Getting Acquainted

Study of a Chimpanzee Integration and their Social Networks

chimp aquaintance edit

Since mid 2012 Living Links and the Budongo Trail at Edinburgh Zoo officially became a research consortium. Dr Katie Slocombe of SPRG is the Scientific Director of the Budongo Chimpanzee Research Centre and has a long standing research interest in Edinburgh Zoo’s chimpanzees as well as the chimpanzees in the Budongo forest in Uganda.

Over the years Katie and her colleagues have had the opportunity to conduct multiple studies with our chimpanzees and recently one of these projects has been published in the American Journal of Primatology.

Schel, M.A., Rawlings, B., Claidiere, N., Wilke, C, Wathan, J, Richardson, J, Pearson, S, Herrelko, E, Whiten,  A., and Slocombe, K (2012). Network Analysis of Social Changes in a Captive Chimpanzee Community Following the Successful Integration of Two Adult Groups. American Journal of Primatology 00:1-13.

In May 2010, a new group of chimpanzees from Beekse Bergen Safari Park (Netherlands) arrived to the Budongo Trail, and these chimps were to be introduced to the existing population inhabiting this enclosure. Over the course of 3 months the new arrivals were successfully integrated with the original population.

To aid introductions the Budongo Trail had been designed in such a way that the keepers were able to slowly introduce the chimps to each other by using a multi-pod system (Figure 1). The introductions were conducted at the pace that was dictated by the chimpanzees’ behaviours towards each other while they were physically separated. The keepers’ expertise knowledge of the individuals and their behaviour was key to the successful integration. Table 1 depicts the demographics of the individuals being introduced and Figure 2 shows the process of the integration.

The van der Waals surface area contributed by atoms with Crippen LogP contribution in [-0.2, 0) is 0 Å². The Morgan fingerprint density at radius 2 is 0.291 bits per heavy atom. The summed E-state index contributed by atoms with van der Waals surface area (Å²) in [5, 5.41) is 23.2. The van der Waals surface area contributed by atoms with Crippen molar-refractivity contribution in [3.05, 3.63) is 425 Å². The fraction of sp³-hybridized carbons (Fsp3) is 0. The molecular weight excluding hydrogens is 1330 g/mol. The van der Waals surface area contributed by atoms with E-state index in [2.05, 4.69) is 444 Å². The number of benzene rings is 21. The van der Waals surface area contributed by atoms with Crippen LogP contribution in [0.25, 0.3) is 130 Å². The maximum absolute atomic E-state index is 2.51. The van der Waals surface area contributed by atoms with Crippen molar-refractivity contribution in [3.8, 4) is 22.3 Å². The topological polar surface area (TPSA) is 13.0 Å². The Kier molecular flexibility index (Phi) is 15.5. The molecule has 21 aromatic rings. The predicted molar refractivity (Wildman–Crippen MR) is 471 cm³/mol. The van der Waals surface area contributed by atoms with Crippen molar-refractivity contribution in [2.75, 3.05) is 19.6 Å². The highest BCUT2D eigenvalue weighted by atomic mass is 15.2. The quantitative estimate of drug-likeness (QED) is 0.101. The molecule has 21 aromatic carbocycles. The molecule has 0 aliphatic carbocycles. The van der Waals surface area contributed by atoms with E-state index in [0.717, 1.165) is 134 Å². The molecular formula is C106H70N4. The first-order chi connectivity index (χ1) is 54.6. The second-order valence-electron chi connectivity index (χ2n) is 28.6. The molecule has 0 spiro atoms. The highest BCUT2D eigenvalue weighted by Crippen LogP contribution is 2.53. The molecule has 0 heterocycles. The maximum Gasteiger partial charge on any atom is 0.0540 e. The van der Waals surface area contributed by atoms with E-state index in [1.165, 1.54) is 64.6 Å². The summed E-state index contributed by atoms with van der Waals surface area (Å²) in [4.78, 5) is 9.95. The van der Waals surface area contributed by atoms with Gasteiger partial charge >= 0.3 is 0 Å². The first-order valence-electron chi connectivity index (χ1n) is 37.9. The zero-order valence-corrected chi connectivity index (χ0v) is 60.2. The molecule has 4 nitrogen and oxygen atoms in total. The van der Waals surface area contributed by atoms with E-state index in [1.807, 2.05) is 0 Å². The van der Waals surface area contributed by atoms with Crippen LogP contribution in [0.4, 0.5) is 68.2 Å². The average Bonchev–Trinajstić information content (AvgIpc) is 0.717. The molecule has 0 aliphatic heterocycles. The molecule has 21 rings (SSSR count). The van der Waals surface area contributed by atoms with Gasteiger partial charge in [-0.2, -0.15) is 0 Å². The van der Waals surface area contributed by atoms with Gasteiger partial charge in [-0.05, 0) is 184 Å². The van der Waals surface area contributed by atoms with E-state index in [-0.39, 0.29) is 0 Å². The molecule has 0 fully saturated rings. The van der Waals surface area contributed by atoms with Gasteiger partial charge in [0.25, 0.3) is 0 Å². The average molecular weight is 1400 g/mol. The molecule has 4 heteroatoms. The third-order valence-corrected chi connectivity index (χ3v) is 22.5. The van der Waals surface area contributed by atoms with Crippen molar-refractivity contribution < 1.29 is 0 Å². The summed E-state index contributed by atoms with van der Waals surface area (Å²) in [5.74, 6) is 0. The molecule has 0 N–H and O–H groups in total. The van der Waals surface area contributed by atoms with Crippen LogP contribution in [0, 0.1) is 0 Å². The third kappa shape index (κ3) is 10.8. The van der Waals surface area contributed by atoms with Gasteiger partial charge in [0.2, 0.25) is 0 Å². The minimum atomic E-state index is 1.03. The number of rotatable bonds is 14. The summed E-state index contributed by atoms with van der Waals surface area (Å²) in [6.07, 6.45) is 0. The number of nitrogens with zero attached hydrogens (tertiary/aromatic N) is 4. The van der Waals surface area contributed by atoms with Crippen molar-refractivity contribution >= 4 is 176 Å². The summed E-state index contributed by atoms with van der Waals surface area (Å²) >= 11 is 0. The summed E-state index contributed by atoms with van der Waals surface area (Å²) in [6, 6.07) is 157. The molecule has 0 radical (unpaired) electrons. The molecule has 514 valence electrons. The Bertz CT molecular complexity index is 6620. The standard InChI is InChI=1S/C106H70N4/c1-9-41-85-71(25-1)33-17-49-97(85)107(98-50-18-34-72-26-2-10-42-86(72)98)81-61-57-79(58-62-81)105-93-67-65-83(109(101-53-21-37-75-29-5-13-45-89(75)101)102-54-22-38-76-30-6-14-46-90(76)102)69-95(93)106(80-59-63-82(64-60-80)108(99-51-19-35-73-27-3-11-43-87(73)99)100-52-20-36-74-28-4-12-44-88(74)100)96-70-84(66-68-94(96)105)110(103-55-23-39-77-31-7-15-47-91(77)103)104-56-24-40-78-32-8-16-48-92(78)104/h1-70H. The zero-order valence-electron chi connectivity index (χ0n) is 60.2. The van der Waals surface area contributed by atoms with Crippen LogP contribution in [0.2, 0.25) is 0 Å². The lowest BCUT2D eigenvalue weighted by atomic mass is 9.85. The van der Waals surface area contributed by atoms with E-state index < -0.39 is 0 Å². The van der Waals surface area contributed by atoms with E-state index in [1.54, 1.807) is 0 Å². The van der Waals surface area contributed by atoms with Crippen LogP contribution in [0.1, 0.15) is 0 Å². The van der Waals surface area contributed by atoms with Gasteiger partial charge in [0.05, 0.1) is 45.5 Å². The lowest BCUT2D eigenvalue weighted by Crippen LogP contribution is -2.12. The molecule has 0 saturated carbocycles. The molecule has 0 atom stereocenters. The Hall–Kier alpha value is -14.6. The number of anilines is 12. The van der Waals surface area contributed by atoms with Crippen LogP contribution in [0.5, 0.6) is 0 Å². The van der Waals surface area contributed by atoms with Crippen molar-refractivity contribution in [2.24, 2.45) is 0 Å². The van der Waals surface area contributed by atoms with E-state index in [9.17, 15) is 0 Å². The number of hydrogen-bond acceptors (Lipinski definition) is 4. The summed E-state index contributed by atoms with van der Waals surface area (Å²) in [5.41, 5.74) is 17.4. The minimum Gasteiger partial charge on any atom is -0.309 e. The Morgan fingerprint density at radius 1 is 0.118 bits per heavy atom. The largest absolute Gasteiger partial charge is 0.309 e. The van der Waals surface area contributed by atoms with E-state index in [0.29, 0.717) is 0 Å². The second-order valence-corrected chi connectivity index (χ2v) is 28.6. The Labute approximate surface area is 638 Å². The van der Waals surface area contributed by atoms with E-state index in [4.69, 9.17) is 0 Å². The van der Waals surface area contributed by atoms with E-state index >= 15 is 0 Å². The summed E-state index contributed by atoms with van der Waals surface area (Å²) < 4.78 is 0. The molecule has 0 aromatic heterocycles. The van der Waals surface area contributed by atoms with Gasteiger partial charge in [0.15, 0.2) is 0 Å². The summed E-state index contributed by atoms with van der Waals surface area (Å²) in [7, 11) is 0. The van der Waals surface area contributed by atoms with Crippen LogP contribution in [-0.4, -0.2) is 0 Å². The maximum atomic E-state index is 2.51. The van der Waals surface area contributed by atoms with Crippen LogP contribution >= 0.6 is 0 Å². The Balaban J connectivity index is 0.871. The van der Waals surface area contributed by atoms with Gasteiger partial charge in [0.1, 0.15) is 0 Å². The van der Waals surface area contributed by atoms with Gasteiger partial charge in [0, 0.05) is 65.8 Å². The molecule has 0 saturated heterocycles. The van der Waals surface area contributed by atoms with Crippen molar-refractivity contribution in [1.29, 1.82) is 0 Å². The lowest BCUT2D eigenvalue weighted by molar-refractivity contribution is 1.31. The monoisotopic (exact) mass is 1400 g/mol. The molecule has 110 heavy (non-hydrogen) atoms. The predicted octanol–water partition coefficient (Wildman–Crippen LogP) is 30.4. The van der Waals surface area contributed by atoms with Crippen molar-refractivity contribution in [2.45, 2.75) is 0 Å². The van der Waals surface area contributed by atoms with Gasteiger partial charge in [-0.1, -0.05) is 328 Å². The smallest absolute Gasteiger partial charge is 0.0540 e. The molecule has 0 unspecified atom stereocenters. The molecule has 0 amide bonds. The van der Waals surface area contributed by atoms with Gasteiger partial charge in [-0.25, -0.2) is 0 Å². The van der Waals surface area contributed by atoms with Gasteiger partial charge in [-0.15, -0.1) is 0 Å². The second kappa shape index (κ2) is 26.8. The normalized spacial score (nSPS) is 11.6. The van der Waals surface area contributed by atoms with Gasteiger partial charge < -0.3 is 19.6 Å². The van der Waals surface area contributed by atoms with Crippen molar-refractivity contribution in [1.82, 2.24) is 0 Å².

budongo trail map

Fig. 1 – An enclosure map depicting the multi-pod system and the outdoor enclosure area.

Table 1 – Demographic information of the chimpanzees.

table 1 demographics of chimps

chimp integration colour

Fig 2. Illustration of the process of integration of individuals into the third mixed group. An orange shaded cell indicates that individuals left their original group and became part of the mixed group. The dominant males from each group (CL,PA,KD and Q) were introduced last.

In the paper the authors discuss the complexities of integrating two unrelated captive chimpanzee groups and they monitor the group dynamics throughout the integration process with the use of Social Network Analysis (SNA). SNA uses associations (eg. nearest neighbour) and interactions (eg. grooming) data to create a graphic representation (sociogram) of the social relationships within the group (Figure 3).

Sociogram illustration jul - dec

apr - oct 2011

Fig 3 – Sociograms illustrating association patterns from the early and latter periods of integration. Males are shown as blue squares and females as pink circles. Edinburgh chimp names are highlighted in red and the Beekse Bergen chimps shown in yellow. The thickness of the link represents the strength of the association between two individuals and the size of the node represents how well connected that individual is within the entire network .

The sociograms show that in the early period of integration Edith, a 13 year old female from the Beekse Bergen group, had the strongest cross group associations, whereas in the latter period it was Kindia, a high-ranking 12 year old Edinburgh male.

The SNA data that has been collected and shown for this chimpanzee group is on-going so we may continue to monitor the slow process of social integration between two new chimpanzee groups. As you can see from the sociogram there is still a tendency for the chimps to associate with their original group members even though they have been living in the same large enclosure for more than a year. Over time will we see a more even mix of the two sub populations or will they continue to rely on old coalitions?

This research not only allows us a peek at the complexity of chimpanzee social systems but it may also be helpful in making welfare focused animal management choices. If we know the connectivity of each individual in the group we can then make predictions on how removals/additions to that population may play out, along with planning which individuals may need other individuals for social support in new situations.

For information about another chimpanzee project in the Budongo Trail please see a video interview with Katie about studying chimpanzee communication.

For more information on chimpanzee studies in the wild visit the Budongo Conservation Field Station site.

Leave a comment